Find creative ways to present the music.

"Find new and unique ways to deliver your music to your fans and followers in experiential ways. Tierra Whack is having the breakout moment she deserves because she packaged her already great music with a really unique, multilayered experience and has used it as a launch pad for even better full length content to follow." – Brandon Payano, A&R and curator for Colors

"I think artists who think about their work holistically and with purpose really stand out. Every action taken or decision made should be consistent with and be connected to the larger picture. Thoughtfulness and intent is surprisingly underrated these days." – Juliana Salazar, creative consultant

"A clear and consistent package helps. Even if you're on a shoestring budget or no budget, come up with a way to present yourself in all areas (including socials) that gives potential listeners a way to understand your worldview. I actually think there can often be a lot more creativity where resources are slim, so never feel that budget is holding you back." – Dominique Maldonado, director of A&R at Warner Bros. Records and Founder of Leaders of the New Cool

Video can set you apart.

"If you have enough creativity to write an amazing song then you have enough creativity to create an eye-catching video. Sending that video along with a track stream is going to help your chances." – Phil Taggart, BBC Radio 1 Presenter

"At any given time there are hundreds of thousands of people slinging music at tastemakers. The one thing that probably makes an artist stand out is some really original video content. If you have enough creativity to write an amazing song then you have enough creativity to create an eye-catching video. Sending that video along with a track stream is going to help your chances." – Phil Taggart, BBC Radio 1 Presenter, Hometown Records co-owner

Look at what's popular... then do something completely different.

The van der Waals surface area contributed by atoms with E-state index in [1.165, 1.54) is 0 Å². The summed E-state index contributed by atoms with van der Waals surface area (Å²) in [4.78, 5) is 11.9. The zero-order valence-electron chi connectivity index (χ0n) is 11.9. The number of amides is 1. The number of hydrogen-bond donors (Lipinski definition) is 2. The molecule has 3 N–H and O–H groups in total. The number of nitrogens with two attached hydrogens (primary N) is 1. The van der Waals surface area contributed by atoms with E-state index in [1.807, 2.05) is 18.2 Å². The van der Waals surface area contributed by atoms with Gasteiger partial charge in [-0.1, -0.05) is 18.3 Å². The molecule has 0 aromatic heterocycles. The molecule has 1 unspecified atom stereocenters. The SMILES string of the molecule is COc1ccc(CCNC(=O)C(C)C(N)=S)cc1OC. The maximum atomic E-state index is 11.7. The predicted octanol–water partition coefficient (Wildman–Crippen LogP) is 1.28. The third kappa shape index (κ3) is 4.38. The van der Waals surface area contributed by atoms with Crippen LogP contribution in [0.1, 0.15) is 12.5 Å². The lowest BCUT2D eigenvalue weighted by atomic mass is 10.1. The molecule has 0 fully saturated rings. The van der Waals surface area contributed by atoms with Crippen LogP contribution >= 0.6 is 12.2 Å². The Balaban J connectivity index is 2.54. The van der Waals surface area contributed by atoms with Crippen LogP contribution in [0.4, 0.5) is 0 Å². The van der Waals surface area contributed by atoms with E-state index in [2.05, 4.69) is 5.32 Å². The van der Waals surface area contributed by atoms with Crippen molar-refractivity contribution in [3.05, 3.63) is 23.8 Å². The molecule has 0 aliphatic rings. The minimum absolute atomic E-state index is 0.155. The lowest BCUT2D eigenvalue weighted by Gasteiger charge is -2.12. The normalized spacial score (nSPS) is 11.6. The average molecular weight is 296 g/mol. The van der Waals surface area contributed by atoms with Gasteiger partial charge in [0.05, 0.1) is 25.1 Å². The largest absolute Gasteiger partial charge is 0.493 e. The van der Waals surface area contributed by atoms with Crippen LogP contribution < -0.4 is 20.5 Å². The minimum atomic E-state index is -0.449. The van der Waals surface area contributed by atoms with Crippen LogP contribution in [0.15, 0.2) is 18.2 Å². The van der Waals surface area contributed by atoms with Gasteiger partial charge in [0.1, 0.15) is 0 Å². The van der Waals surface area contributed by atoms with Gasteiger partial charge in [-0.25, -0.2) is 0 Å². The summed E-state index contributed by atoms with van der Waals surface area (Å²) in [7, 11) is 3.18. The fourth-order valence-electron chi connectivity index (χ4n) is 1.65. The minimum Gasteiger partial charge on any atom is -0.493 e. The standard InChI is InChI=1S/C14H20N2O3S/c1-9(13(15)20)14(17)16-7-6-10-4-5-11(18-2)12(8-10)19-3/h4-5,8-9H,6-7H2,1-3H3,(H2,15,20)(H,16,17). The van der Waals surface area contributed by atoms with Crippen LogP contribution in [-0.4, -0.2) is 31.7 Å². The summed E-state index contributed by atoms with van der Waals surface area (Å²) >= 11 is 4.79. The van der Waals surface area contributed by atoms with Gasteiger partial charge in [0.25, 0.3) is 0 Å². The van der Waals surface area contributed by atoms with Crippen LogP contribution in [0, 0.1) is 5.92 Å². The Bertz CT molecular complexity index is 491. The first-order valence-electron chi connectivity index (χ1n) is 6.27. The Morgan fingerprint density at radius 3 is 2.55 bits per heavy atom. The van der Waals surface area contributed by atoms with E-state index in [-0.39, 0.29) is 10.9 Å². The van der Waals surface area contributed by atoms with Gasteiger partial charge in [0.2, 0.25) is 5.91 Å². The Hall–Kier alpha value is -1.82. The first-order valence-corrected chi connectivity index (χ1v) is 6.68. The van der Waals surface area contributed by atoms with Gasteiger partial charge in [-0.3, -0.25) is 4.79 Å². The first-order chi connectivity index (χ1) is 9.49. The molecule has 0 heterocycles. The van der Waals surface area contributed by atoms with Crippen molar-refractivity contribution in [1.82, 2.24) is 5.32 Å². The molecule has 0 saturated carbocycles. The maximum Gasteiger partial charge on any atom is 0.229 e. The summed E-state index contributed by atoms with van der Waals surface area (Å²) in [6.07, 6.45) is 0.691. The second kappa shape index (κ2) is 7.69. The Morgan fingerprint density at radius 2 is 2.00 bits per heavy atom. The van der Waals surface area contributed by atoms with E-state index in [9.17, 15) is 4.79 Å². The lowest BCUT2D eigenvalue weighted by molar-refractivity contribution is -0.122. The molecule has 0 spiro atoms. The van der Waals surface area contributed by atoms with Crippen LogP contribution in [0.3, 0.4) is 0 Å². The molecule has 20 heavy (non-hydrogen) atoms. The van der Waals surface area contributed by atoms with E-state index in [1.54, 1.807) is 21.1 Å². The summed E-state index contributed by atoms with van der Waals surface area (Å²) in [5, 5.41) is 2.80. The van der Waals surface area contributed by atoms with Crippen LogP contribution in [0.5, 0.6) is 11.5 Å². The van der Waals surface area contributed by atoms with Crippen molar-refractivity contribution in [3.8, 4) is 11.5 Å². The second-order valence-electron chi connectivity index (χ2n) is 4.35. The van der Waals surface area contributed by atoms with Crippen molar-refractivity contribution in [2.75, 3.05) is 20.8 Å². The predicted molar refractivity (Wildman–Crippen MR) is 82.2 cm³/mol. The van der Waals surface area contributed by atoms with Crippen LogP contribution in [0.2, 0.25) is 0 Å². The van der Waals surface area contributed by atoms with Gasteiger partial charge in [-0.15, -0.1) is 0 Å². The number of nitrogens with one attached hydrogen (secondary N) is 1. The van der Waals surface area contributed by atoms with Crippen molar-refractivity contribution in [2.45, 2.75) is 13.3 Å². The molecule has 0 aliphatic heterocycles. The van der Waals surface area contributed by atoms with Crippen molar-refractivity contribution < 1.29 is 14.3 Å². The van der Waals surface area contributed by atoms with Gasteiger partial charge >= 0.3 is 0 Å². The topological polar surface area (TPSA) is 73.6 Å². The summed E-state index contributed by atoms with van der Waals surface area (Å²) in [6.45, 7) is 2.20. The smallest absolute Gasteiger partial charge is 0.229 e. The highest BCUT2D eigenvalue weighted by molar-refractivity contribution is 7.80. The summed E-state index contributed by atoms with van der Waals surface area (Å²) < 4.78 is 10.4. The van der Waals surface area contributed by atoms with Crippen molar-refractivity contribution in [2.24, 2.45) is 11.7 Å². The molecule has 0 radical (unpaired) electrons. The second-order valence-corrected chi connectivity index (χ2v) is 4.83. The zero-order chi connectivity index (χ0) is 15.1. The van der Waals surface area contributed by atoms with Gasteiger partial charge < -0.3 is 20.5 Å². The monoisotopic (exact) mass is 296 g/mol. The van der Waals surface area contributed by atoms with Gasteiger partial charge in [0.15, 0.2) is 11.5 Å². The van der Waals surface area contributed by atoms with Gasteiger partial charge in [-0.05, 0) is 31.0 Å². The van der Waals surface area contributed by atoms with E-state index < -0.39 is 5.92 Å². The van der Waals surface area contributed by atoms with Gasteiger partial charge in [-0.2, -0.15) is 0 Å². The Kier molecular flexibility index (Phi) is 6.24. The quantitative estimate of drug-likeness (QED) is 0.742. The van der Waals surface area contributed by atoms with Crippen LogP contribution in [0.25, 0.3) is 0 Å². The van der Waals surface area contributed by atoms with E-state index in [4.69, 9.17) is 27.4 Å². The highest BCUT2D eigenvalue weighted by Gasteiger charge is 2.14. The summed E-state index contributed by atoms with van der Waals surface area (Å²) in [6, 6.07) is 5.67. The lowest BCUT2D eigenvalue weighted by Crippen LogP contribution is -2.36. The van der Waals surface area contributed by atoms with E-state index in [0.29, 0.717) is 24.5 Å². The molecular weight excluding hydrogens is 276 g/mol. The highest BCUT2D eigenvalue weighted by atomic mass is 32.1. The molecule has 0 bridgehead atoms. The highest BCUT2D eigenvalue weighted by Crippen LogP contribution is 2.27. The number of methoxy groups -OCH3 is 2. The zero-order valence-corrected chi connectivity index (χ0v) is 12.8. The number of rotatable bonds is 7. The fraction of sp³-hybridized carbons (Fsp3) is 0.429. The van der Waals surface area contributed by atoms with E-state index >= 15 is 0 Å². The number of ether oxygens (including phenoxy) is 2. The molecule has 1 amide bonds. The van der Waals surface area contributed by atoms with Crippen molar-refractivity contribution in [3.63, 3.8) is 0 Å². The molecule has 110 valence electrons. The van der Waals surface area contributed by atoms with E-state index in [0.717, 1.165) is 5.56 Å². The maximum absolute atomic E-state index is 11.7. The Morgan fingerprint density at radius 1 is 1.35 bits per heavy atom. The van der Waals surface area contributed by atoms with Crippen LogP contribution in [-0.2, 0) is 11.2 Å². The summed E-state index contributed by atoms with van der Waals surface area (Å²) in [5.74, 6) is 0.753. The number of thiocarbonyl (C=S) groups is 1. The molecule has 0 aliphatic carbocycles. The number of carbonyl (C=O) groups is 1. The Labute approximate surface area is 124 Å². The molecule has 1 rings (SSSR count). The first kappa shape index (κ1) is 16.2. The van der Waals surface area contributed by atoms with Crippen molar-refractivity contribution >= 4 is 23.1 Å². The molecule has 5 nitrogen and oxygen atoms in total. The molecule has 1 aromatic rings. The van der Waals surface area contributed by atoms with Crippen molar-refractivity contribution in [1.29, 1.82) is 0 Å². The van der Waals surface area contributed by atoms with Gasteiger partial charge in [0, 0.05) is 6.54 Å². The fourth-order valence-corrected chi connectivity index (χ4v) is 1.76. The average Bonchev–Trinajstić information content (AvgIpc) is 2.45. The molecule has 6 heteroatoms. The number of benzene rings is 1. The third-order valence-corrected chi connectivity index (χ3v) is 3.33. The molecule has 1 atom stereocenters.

"Listen to as much music as you can. Pay attention to what sounds and artists are popping and ask yourself what will make you stand out against them. So often I hear new artists making similar music, and if you're trying to create your own wave and sustain longevity, making music that sounds like everything else, is going to make your life a lot harder." – Chad Hillard, founder of Hillydilly 

Overnight success is possible, but don't count on it.

"We live in a viral society. It can be confusing to see someone like The Boyboy West Coast go viral over a snippet, and that can happen, but its not the norm. Look at Megan Thee Stallion, who's been building a career by working at her craft, and shes probably one of the best rappers out, technically. Her rise may feel out of nowhere, but she's been pushing at it for years. Overnight success isn't always what it seems. The internet provides a viral opportunity, but you'll only have success if you're putting in the work, and I think that's something we should be reminding people of. Look at Post Malone. 'White Iverson' came out in 2015, and he worked that record. Or even someone like Billie Eilish. Her debut went crazy, she's headlining festivals, but shes been working her career for two years. If we're thinking about young artists and how to make an impact: you gotta bust your ass." – Eric Sundermann, head of content at The Fader